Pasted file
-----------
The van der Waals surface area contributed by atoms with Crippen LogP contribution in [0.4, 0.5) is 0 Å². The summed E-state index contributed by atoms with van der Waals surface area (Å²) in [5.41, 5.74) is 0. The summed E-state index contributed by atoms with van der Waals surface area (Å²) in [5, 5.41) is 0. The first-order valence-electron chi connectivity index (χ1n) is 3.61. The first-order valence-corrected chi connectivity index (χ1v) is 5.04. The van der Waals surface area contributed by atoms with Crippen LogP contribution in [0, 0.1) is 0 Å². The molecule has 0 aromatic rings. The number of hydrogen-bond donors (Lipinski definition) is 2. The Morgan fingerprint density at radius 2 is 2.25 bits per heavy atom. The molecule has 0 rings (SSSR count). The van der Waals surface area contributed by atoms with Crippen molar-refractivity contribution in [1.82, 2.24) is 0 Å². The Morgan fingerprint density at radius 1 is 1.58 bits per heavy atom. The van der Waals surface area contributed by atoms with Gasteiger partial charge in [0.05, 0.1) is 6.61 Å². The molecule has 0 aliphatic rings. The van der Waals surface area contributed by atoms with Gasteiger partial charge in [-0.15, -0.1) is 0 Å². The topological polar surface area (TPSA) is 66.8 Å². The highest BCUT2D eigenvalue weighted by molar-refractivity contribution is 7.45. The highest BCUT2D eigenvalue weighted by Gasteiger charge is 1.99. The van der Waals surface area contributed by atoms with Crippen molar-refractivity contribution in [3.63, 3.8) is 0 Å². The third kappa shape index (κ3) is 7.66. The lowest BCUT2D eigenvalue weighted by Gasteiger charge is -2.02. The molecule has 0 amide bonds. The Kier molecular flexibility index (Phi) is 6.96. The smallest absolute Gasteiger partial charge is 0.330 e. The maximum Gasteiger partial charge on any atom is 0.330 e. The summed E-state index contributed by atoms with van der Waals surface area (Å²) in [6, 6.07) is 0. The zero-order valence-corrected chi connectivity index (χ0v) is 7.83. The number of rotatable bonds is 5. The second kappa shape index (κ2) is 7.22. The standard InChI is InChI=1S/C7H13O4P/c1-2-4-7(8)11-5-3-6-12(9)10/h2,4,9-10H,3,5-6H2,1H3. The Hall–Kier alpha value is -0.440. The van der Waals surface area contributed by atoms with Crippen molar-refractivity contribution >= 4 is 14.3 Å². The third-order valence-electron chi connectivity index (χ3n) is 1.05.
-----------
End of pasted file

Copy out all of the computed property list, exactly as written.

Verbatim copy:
The van der Waals surface area contributed by atoms with Crippen LogP contribution in [0.4, 0.5) is 0 Å². The summed E-state index contributed by atoms with van der Waals surface area (Å²) in [5.41, 5.74) is 0. The summed E-state index contributed by atoms with van der Waals surface area (Å²) in [5, 5.41) is 0. The first-order valence-electron chi connectivity index (χ1n) is 3.61. The first-order valence-corrected chi connectivity index (χ1v) is 5.04. The van der Waals surface area contributed by atoms with Crippen LogP contribution in [0, 0.1) is 0 Å². The molecule has 0 aromatic rings. The number of hydrogen-bond donors (Lipinski definition) is 2. The Morgan fingerprint density at radius 2 is 2.25 bits per heavy atom. The molecule has 0 rings (SSSR count). The van der Waals surface area contributed by atoms with Crippen molar-refractivity contribution in [1.82, 2.24) is 0 Å². The Morgan fingerprint density at radius 1 is 1.58 bits per heavy atom. The van der Waals surface area contributed by atoms with Gasteiger partial charge in [0.05, 0.1) is 6.61 Å². The molecule has 0 aliphatic rings. The van der Waals surface area contributed by atoms with Gasteiger partial charge in [-0.15, -0.1) is 0 Å². The topological polar surface area (TPSA) is 66.8 Å². The highest BCUT2D eigenvalue weighted by molar-refractivity contribution is 7.45. The highest BCUT2D eigenvalue weighted by Gasteiger charge is 1.99. The van der Waals surface area contributed by atoms with Crippen molar-refractivity contribution in [3.63, 3.8) is 0 Å². The third kappa shape index (κ3) is 7.66. The lowest BCUT2D eigenvalue weighted by Gasteiger charge is -2.02. The molecule has 0 amide bonds. The Kier molecular flexibility index (Phi) is 6.96. The smallest absolute Gasteiger partial charge is 0.330 e. The maximum Gasteiger partial charge on any atom is 0.330 e. The summed E-state index contributed by atoms with van der Waals surface area (Å²) in [6, 6.07) is 0. The zero-order valence-corrected chi connectivity index (χ0v) is 7.83. The number of rotatable bonds is 5. The second kappa shape index (κ2) is 7.22. The standard InChI is InChI=1S/C7H13O4P/c1-2-4-7(8)11-5-3-6-12(9)10/h2,4,9-10H,3,5-6H2,1H3. The Hall–Kier alpha value is -0.440. The van der Waals surface area contributed by atoms with Crippen molar-refractivity contribution >= 4 is 14.3 Å². The third-order valence-electron chi connectivity index (χ3n) is 1.05.